China’s CNOOC Ltd is increasing investment in renewable energy over the next five years, with some projects involving offshore carbon capture and storage (CCS).
Chairman Wang Dongjin told investors this week his company will earmark up to 10% of its annual budget for green energy towards the end of the current five-year development period (2021-2025), up from 5% this year.
It is also targeting its renewable energy business to generate half of total annual revenues by 2050%.
“During the 14th five-year period, CNOOC Ltd will raise the investment in new energy to account for 5% to 10% of its total annual budget,” Wang said.
Based on estimated CNOOC Ltd’s average annual investment budget of 100 billion yuan ($15.4 billion) for the next five years, 5% to 10% will mean an outlay of 5 billion yuan to 10 billion yuan a year, he said.
The company has finalised the scheme to apply CCS technology at its Enping 15-1 oilfield in the Pearl River Mouth basin of the South China Sea, involving technology and facilities to reinject CO2 into the reservoirs to enhance oil recovery.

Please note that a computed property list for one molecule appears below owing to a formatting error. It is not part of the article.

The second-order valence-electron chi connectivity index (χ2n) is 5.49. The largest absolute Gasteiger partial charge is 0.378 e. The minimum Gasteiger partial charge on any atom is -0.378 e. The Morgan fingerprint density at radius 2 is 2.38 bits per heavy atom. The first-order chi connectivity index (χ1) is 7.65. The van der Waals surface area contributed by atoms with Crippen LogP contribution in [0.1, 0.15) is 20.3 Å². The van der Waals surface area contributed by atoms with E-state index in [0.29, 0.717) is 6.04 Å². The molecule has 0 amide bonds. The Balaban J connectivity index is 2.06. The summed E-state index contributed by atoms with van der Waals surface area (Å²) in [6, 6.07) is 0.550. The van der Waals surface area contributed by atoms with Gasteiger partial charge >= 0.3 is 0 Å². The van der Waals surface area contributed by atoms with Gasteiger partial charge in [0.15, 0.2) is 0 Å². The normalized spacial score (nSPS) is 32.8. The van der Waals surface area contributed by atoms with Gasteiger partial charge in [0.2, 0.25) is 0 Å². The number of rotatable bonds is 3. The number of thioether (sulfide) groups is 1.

However, Wang said the investment in new energy will largely go to solar and offshore wind projects, which require comparatively smaller investment. In a later phase of the 14th five-year period, “the investment in new energy will be higher”.
Chief executive Xu Keqiang earlier said that CNOOC Ltd would earmark more than 5% of its annual budget for clean energy projects in 2021, equating to between 4.5 billion yuan and 5 billion yuan from this year's capital expenditure budget of 90 billion yuan to 100 billion yuan.
The investment in new energy is higher than the 3% to 5% planned early last year.
Wang said the new energy business is new to CNOOC Ltd: “The development is still at its infancy.”
He added that the company has completed the overall planning intended to play its part in achieving China’s target of carbon emissions peaking by 2030 and carbon neutrality by 2060.
The state-controlled player has just won government approval to develop a wind project offshore Shantou city in southern China’s Guangdong province, the second of its kind for CNOOC Ltd.
Last September, the company started operations at its first offshore wind project in Jiangsu province.
The 300-megawatt H2 project has 50 4-MW turbines and 17 6-MW turbines. Forty-seven of the turbines are installed in shallow waters and the rest in deep water.
CNOOC Ltd also aims to build 5 gigawatts of onshore wind generation capacity by the end of 2025.